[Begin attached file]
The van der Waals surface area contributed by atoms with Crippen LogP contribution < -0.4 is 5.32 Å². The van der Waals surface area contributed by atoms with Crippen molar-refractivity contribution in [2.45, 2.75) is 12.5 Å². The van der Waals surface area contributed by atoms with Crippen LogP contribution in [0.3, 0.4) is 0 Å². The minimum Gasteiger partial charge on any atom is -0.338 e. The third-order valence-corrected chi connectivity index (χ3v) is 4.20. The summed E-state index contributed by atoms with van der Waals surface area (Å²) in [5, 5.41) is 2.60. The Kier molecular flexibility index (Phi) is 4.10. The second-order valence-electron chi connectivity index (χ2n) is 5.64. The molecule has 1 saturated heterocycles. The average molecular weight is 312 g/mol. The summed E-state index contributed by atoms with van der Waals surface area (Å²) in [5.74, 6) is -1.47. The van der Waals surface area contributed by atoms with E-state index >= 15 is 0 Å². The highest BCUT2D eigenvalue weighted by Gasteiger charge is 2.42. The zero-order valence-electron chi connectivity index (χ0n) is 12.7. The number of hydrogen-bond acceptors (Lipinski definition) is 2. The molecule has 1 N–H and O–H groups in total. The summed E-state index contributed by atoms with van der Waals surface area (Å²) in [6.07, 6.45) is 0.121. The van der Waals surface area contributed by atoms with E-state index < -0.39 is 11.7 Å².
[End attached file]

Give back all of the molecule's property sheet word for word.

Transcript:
The van der Waals surface area contributed by atoms with Crippen LogP contribution < -0.4 is 5.32 Å². The van der Waals surface area contributed by atoms with Crippen molar-refractivity contribution in [2.45, 2.75) is 12.5 Å². The van der Waals surface area contributed by atoms with Crippen LogP contribution in [0.3, 0.4) is 0 Å². The minimum Gasteiger partial charge on any atom is -0.338 e. The third-order valence-corrected chi connectivity index (χ3v) is 4.20. The summed E-state index contributed by atoms with van der Waals surface area (Å²) in [5, 5.41) is 2.60. The Kier molecular flexibility index (Phi) is 4.10. The second-order valence-electron chi connectivity index (χ2n) is 5.64. The molecule has 1 saturated heterocycles. The average molecular weight is 312 g/mol. The summed E-state index contributed by atoms with van der Waals surface area (Å²) in [5.74, 6) is -1.47. The van der Waals surface area contributed by atoms with E-state index >= 15 is 0 Å². The highest BCUT2D eigenvalue weighted by Gasteiger charge is 2.42. The zero-order valence-electron chi connectivity index (χ0n) is 12.7. The number of hydrogen-bond acceptors (Lipinski definition) is 2. The molecule has 1 N–H and O–H groups in total. The summed E-state index contributed by atoms with van der Waals surface area (Å²) in [6.07, 6.45) is 0.121. The van der Waals surface area contributed by atoms with E-state index < -0.39 is 11.7 Å².